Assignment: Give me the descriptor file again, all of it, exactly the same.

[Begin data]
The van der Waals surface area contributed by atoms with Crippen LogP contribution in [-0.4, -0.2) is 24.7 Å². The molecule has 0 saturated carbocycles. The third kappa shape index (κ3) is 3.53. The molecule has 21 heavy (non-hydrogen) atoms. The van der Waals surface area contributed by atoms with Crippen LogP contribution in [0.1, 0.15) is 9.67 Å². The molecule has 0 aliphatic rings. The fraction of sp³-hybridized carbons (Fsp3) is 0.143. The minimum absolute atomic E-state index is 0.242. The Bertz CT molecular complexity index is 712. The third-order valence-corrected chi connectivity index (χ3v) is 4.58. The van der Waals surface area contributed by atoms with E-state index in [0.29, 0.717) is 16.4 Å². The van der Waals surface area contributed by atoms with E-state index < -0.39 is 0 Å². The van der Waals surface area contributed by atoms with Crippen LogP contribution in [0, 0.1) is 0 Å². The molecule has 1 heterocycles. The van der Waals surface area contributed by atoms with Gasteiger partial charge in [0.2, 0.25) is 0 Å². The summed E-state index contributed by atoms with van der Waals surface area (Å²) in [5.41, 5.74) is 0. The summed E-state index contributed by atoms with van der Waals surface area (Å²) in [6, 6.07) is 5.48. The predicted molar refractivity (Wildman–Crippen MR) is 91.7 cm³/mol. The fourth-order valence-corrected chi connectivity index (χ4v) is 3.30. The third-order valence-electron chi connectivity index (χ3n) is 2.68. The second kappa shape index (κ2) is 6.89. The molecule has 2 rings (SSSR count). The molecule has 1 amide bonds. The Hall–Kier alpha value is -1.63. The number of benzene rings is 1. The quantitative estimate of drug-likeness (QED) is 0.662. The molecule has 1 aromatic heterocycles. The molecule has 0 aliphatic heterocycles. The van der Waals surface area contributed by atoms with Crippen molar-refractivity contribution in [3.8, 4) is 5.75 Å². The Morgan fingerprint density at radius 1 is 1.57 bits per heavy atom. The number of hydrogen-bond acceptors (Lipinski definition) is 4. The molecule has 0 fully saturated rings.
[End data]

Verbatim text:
The van der Waals surface area contributed by atoms with Crippen LogP contribution in [-0.4, -0.2) is 24.7 Å². The molecule has 0 saturated carbocycles. The third kappa shape index (κ3) is 3.53. The molecule has 21 heavy (non-hydrogen) atoms. The van der Waals surface area contributed by atoms with Crippen LogP contribution in [0.1, 0.15) is 9.67 Å². The molecule has 0 aliphatic rings. The fraction of sp³-hybridized carbons (Fsp3) is 0.143. The minimum absolute atomic E-state index is 0.242. The Bertz CT molecular complexity index is 712. The third-order valence-corrected chi connectivity index (χ3v) is 4.58. The van der Waals surface area contributed by atoms with E-state index in [0.29, 0.717) is 16.4 Å². The van der Waals surface area contributed by atoms with E-state index < -0.39 is 0 Å². The van der Waals surface area contributed by atoms with Crippen LogP contribution in [0, 0.1) is 0 Å². The molecule has 1 heterocycles. The van der Waals surface area contributed by atoms with Gasteiger partial charge in [0.2, 0.25) is 0 Å². The summed E-state index contributed by atoms with van der Waals surface area (Å²) in [5.41, 5.74) is 0. The summed E-state index contributed by atoms with van der Waals surface area (Å²) in [6, 6.07) is 5.48. The predicted molar refractivity (Wildman–Crippen MR) is 91.7 cm³/mol. The fourth-order valence-corrected chi connectivity index (χ4v) is 3.30. The third-order valence-electron chi connectivity index (χ3n) is 2.68. The second kappa shape index (κ2) is 6.89. The molecule has 2 rings (SSSR count). The molecule has 1 amide bonds. The Hall–Kier alpha value is -1.63. The number of benzene rings is 1. The quantitative estimate of drug-likeness (QED) is 0.662. The molecule has 1 aromatic heterocycles. The molecule has 0 aliphatic heterocycles. The van der Waals surface area contributed by atoms with Crippen molar-refractivity contribution in [3.8, 4) is 5.75 Å². The Morgan fingerprint density at radius 1 is 1.57 bits per heavy atom. The number of hydrogen-bond acceptors (Lipinski definition) is 4. The molecule has 0 fully saturated rings.